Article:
[Viewpoint] Four pledges for Park

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[Viewpoint] Four pledges for Park

Representative Park Geun-hye has taken the helm of the ruling party’s emergency council. In doing so, she has begun the biggest game of her life. Park’s task should not be limited to saving the party. If she wants to prove her devotion to both the party as well as the country, she should initiate a sweeping reform of politics in Korea. She needs to declare that she will be the first to put an end to the time-honored vices of our political class and start anew. She should proclaim her own version of Roh Tae-woo’s June 29 declaration in 1987.

Of course, Park is not yet a presidential candidate. In fact, the primaries for the presidential election have not even begun. Nevertheless, Park is the overwhelming frontrunner and is at the center of public attention. Many citizens want to know what difference she can make if she is elected president. Is it too much to ask her to promise the following?

First, Park should pledge the drastic measure of an investigation into corruption scandals of the administration. The office of senior secretary to the president for civil affairs has limits on its monitoring of the family and friends of the president. The office has limited human resources, and the Blue House may feel that they’re all on the same side. Therefore, there has to be a special agency or organization to supervise investigations into corruption. Park may want to consider a special prosecution team headed by an independence counsel.

Secondly, she needs to end the so-called “parachute” appointments of administration favorites into plum positions. In the early days of the Lee Myung-bak administration, the “parachute” appointments were as numerous as the appointments based on personal, academic, religious and regional connections. Those who helped in Lee’s election campaign floated down into key spots in government agencies and public corporations. The civil servants decided that nothing had changed with the new administration and abandoned their respect for the newly appointed heads.

Parachuted leaders aren’t known for fairness or efficiency. Park Geun-hye must declare that she will end the practice of parachute appointments and favoritism for cronies. She should promise to not distribute positions as rewards and restrict her appointments to demonstrably competent individuals. Of course, that will lead to fewer people signing up to get involved in the election campaign. But that’s okay: she can utilize the official party organization for the campaign.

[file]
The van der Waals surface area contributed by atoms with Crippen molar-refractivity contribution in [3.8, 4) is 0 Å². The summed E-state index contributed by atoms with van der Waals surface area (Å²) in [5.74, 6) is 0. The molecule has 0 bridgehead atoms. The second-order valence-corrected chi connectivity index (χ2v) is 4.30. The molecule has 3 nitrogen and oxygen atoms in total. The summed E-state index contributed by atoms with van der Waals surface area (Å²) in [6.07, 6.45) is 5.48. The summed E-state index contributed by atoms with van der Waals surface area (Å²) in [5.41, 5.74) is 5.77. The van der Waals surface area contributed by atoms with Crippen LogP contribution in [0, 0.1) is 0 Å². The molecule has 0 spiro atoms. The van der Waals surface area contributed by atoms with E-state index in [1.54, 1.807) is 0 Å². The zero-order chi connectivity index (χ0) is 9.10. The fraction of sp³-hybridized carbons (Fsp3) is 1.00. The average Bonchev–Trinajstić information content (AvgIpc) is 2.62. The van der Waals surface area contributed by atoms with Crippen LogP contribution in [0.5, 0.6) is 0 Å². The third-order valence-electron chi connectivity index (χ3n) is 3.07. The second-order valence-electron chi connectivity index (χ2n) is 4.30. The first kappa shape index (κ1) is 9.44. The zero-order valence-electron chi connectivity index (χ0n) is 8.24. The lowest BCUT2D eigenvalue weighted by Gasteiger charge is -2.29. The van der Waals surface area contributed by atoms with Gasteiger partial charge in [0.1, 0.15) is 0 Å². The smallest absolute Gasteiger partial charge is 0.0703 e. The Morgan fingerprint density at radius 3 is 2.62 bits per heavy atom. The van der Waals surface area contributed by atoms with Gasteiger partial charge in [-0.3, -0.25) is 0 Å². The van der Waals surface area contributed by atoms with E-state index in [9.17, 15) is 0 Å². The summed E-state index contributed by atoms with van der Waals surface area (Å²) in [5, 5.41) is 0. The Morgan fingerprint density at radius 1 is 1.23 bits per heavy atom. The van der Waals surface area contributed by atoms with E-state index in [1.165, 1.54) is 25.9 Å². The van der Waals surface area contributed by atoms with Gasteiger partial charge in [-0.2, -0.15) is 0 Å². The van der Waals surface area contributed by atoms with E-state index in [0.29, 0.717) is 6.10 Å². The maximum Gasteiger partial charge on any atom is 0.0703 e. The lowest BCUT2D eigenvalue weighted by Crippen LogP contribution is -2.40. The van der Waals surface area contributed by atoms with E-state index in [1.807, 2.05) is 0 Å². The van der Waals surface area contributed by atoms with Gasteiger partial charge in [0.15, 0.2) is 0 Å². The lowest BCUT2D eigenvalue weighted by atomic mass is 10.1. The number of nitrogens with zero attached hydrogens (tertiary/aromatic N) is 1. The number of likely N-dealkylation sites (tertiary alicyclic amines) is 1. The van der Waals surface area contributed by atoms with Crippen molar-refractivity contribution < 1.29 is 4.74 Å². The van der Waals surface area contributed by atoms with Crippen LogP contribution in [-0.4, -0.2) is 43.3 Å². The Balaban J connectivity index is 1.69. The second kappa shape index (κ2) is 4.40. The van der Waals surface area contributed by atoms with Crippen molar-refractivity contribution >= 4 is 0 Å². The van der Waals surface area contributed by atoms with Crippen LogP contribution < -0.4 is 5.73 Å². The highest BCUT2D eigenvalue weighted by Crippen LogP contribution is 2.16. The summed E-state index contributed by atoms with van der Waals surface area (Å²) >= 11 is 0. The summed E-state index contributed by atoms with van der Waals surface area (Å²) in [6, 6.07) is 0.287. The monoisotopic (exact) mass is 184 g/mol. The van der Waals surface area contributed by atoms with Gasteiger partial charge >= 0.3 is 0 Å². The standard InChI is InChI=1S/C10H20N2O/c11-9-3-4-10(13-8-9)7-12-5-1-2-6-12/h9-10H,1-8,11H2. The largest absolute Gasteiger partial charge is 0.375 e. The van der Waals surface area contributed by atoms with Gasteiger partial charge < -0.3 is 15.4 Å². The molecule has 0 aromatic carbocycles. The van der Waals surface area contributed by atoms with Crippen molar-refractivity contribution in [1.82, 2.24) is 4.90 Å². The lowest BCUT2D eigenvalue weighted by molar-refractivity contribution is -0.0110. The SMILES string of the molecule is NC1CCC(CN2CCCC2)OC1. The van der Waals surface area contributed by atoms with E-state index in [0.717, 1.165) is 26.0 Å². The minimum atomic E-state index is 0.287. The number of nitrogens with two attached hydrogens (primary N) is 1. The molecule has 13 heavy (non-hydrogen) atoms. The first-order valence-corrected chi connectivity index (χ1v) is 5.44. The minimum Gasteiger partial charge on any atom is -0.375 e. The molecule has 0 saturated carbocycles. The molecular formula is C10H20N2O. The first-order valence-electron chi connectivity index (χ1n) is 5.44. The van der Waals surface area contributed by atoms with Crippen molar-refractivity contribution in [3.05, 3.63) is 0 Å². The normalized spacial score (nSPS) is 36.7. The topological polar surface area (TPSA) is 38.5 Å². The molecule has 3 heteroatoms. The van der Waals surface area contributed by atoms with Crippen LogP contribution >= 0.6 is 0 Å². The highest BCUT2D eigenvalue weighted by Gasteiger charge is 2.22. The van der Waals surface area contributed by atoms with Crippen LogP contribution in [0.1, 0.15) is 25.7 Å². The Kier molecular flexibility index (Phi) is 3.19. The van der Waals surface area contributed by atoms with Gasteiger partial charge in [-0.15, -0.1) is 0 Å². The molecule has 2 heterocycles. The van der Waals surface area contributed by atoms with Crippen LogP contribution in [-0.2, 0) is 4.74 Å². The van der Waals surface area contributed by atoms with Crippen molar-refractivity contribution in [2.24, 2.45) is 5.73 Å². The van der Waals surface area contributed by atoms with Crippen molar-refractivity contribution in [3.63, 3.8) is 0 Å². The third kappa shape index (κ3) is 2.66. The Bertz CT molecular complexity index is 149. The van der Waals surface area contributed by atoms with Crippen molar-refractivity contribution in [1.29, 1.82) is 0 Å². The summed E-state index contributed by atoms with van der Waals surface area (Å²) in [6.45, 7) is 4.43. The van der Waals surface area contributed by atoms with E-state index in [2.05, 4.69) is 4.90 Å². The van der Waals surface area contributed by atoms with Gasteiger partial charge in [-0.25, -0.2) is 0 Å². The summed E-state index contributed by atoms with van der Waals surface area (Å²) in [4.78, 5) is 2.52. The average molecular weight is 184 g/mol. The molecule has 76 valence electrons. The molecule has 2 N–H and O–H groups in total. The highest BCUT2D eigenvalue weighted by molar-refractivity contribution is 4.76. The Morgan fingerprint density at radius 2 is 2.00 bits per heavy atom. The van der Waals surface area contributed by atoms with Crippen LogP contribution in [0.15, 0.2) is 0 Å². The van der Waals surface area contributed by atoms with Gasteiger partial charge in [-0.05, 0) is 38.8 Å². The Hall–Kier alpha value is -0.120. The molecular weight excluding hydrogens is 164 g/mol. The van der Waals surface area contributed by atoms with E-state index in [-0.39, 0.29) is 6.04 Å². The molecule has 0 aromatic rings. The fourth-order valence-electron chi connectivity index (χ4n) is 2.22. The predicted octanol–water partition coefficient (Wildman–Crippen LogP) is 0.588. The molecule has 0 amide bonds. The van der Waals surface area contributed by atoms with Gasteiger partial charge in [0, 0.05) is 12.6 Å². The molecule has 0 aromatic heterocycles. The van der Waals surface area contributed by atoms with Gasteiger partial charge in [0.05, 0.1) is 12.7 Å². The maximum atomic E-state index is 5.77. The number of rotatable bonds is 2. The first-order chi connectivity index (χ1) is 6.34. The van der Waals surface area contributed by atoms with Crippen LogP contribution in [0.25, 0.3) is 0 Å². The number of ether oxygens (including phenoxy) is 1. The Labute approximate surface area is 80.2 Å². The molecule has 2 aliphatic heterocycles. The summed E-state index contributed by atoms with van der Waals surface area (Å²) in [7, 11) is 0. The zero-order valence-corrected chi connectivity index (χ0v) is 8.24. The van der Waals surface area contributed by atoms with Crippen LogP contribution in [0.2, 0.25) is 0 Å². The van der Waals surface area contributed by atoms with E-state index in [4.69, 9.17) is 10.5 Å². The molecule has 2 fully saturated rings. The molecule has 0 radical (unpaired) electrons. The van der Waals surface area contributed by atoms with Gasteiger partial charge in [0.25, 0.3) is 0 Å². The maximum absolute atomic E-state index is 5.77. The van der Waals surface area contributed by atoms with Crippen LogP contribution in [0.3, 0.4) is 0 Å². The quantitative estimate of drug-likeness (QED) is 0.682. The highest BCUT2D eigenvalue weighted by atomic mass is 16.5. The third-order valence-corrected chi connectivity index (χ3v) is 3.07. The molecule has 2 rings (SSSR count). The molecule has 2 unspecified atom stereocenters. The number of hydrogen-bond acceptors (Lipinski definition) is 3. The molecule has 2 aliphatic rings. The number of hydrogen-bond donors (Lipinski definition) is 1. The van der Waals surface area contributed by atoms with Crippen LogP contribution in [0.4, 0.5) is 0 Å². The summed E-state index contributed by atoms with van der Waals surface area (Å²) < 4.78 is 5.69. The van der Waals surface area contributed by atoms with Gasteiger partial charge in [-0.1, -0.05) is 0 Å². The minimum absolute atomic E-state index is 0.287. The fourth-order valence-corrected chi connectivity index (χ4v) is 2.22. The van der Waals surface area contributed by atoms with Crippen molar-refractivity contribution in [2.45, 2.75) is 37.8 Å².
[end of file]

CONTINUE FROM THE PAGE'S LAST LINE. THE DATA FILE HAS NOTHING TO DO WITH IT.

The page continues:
Thirdly, she needs to reshuffle her closest group of aides. She should weed out the yes men and bring in people with backbone who know how to say no to their boss. Park is surrounded by people who helped her in the unsuccessful 2007 primary, who survived the 2008 “massacre” and who have stayed with her for the last four years. She must have special feelings for them. They may deserve her trust as they have shown devotion.

However, if Park wants to become chief executive, she should get over her sentimental feelings. Muddy water has begun to rise around Park. Ambitious people want to take advantage of her future power and win her favor. People who have a talent for approaching families of the powerful are trying to get close to her. She must be wary of them and, instead, look for innovative and reform-minded talents with broad perspectives.

Fourthly, Park should get rid of inefficient and backward political practices. Park supposedly advocates a fresh approach to politics, but she is still trapped in the past in many ways. When she leaves the country or returns from a trip, dozens of representatives go to the airport to welcome her or send her off. It’s fair to assume that lawmakers have better things to do than waiting for Park in VIP rooms. It’s a waste of time and a kind of feudal throwback. No influential politician in a developed country would tolerate such a meaningless, backward custom. She should order people to stay away from the airport. She can’t be so vulnerable to feel that she needs to show off her power in that way.

Park continues to boast of her power even when she obviously has the upper hand. The flashy book launches of politicians have a similar purpose. Park knows very well how serious publishing is and yet how superficial these events are. Park should tell politicians to go back to their essential jobs: to study politics and work on the affairs of state.

Whether she becomes a presidential candidate or not, Park could make an important contribution to political reform by making these four pledges. If she actually comes to the power and translates them into action, Korean society will be transformed.

The key to a new regime is change. When Park is different from the past administration, the citizens will be energized. But those citizens will only be convinced when the people, practices and policies truly change.

Nobody will be moved if the next administration is no different from the last despite its promises about the economy, welfare, growth and education.

If Park achieves half the revolution her father accomplished, she will be remembered as a political success.

*The writer is an editorial writer of the JoongAng Ilbo.

by Kim Jin
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